The ground-breaking exhibit titled After Impressionism will bring together radical art of European cities from 1886 to 1914 for the first time.
The display will begin with work from late 19th-century French artist Paul Gauguin, Dutch impressionist master Van Gogh, French sculptor Auguste Rodin and French post-impressionist painter Paul Cezanne.
Cezanne’s master piece Bathers (Les Grandes Baigneuses), Gauguin’s Vision Of The Sermon and The Channel of Gravelines, Grand Fort-Philippe by French artist Georges Seurat will serve as particular highlights of the exhibition.
Visitors to the National Gallery will journey through the art of the late 19th and early 20th centuries created in cities such as Paris, Brussels, Berlin, Vienna and Barcelona.
The exhibition will finish with some of the most significant modernist works, ranging from Expressionism to Cubism and Abstraction.
It will showcase work from Dutch master Mondrian, Spain’s Picasso, Austrian painter Gustav Klimt, French Henri Matisse and Russian painter Wassily Kandinsky.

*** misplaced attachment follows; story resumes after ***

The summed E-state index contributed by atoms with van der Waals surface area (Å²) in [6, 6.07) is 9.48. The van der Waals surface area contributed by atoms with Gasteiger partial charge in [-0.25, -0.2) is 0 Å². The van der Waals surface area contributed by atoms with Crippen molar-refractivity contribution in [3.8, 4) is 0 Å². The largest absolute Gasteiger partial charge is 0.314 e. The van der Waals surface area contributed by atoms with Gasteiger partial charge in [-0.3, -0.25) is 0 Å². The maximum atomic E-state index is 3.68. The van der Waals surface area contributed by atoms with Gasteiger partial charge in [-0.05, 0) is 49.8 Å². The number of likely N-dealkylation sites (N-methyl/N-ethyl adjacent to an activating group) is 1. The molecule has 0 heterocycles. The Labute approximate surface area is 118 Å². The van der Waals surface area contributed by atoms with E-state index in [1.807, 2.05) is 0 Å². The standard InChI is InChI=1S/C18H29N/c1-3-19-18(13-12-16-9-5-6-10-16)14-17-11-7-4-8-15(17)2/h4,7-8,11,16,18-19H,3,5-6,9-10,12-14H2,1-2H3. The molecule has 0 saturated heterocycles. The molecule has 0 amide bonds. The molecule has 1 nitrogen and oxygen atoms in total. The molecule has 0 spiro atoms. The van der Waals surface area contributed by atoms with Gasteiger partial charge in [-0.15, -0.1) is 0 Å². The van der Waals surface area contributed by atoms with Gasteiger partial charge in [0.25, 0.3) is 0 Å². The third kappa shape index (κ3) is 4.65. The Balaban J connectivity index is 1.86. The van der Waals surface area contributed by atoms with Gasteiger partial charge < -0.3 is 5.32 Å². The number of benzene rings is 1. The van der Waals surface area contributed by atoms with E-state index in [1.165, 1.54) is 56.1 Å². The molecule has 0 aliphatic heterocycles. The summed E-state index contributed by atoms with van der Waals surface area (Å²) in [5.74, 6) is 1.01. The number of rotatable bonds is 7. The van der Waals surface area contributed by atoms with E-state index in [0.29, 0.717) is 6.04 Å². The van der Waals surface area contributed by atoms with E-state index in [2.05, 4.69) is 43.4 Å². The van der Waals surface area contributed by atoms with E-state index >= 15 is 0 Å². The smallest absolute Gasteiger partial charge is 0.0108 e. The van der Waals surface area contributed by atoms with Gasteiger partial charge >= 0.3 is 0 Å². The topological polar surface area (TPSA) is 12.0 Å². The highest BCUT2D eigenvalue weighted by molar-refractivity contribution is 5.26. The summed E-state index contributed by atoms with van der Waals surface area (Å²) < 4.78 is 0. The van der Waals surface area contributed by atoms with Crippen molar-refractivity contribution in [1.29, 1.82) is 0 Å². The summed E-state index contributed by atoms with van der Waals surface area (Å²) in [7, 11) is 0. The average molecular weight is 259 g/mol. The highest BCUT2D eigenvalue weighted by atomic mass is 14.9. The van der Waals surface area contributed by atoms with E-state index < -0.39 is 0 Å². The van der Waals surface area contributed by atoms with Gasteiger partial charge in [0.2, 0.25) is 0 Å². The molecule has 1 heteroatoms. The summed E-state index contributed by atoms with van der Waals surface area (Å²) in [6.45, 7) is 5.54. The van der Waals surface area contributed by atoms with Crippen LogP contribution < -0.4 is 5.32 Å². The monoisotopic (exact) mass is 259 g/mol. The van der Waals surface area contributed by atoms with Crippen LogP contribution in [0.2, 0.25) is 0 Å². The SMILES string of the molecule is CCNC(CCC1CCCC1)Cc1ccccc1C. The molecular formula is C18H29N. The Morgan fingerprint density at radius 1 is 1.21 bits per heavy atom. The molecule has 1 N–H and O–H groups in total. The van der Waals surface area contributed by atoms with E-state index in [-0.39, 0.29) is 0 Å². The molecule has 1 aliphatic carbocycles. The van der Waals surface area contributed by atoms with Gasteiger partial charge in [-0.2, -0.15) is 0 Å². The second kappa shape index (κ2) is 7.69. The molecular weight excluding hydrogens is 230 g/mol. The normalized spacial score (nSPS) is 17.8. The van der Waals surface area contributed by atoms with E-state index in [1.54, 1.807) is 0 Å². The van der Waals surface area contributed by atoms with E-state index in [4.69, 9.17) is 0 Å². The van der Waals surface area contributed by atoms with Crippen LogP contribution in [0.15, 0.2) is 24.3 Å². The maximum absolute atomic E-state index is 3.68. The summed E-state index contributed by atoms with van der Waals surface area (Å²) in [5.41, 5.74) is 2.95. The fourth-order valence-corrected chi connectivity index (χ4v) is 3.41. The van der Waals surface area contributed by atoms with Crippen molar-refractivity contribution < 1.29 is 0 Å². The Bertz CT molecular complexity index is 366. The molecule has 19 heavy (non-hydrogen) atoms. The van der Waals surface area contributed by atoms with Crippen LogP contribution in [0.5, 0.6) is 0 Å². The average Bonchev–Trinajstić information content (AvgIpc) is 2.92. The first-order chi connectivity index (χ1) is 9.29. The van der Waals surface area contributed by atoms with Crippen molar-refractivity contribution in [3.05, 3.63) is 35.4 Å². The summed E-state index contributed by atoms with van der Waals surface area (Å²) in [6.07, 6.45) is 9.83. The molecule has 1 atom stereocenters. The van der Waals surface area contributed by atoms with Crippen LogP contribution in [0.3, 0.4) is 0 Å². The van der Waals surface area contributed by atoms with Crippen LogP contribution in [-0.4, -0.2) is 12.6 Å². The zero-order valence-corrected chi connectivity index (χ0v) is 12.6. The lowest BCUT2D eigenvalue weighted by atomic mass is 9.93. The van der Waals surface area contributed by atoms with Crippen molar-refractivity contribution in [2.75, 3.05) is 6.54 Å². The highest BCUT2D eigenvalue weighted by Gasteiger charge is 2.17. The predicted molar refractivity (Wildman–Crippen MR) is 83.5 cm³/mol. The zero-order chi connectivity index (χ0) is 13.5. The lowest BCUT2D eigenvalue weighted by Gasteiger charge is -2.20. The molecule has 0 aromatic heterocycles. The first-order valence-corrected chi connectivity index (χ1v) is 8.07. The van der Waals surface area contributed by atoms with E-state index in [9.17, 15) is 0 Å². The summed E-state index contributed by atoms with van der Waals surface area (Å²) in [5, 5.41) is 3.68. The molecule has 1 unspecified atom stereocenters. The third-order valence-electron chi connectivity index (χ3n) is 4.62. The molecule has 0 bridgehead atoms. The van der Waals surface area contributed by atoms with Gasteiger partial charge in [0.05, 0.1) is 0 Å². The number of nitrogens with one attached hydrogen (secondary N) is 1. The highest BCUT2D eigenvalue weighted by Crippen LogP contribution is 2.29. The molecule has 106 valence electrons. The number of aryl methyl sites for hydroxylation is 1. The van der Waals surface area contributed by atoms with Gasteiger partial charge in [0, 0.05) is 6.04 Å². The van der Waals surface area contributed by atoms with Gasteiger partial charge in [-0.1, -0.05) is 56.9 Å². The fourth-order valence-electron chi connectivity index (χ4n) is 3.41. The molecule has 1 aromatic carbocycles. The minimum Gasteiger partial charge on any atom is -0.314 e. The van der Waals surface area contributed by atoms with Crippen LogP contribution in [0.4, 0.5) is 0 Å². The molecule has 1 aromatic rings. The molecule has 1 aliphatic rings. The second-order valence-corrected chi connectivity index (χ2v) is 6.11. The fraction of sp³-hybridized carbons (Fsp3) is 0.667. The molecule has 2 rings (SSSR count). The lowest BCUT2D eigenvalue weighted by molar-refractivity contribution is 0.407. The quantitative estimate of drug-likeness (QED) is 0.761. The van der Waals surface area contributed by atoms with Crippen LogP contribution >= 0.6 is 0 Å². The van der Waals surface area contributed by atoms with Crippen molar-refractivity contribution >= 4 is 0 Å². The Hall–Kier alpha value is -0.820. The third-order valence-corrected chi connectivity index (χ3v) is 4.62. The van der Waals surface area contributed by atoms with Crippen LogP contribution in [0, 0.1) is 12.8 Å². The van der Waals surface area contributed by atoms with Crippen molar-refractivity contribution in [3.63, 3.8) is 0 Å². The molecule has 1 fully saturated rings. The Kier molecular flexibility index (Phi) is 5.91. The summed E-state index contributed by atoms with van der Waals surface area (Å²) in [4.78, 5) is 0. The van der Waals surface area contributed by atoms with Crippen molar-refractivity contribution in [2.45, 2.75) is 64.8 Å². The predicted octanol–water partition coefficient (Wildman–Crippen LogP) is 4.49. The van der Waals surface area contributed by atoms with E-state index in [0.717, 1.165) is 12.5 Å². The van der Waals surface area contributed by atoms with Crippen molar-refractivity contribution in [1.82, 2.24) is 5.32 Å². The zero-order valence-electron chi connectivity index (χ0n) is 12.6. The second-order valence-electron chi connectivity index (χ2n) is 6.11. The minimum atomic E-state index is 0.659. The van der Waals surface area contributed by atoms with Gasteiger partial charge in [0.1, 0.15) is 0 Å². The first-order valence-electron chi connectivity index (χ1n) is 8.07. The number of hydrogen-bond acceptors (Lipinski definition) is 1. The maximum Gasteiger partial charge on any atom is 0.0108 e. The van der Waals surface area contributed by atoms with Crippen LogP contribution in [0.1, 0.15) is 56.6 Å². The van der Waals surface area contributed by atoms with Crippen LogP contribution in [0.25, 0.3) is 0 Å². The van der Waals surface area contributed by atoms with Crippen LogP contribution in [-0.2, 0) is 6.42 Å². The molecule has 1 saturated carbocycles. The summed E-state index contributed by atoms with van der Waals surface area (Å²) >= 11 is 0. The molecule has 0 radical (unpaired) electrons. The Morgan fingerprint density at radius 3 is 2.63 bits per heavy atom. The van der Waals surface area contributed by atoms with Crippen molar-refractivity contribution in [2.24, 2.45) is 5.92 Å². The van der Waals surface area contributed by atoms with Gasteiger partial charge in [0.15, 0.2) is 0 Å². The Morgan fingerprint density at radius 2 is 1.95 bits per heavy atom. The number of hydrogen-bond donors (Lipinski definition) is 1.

After Impressionism has been curated by art historian MaryAnne Stevens and Christopher Riopelle, the National Gallery’s Neil Westreich Curator of Post 1800 Paintings, with art historian and curator Julien Domercq.
Stevens said: “In this exhibition we seek to explore and define the complexities of a period in art, and in wider cultural manifestations, that can assert the claim to have broken links with tradition and laid the foundations for the art of the 20th and 21st centuries.”
The artwork is on loan from museums and private collections around the world.
Lenders include the Museum of Modern Art in New York, Musee Rodin in Paris and Museu Nacional d’Art de Catalunya in Barcelona.
After Impressionism will go on display at the National Gallery from March 25 until August 13 next year.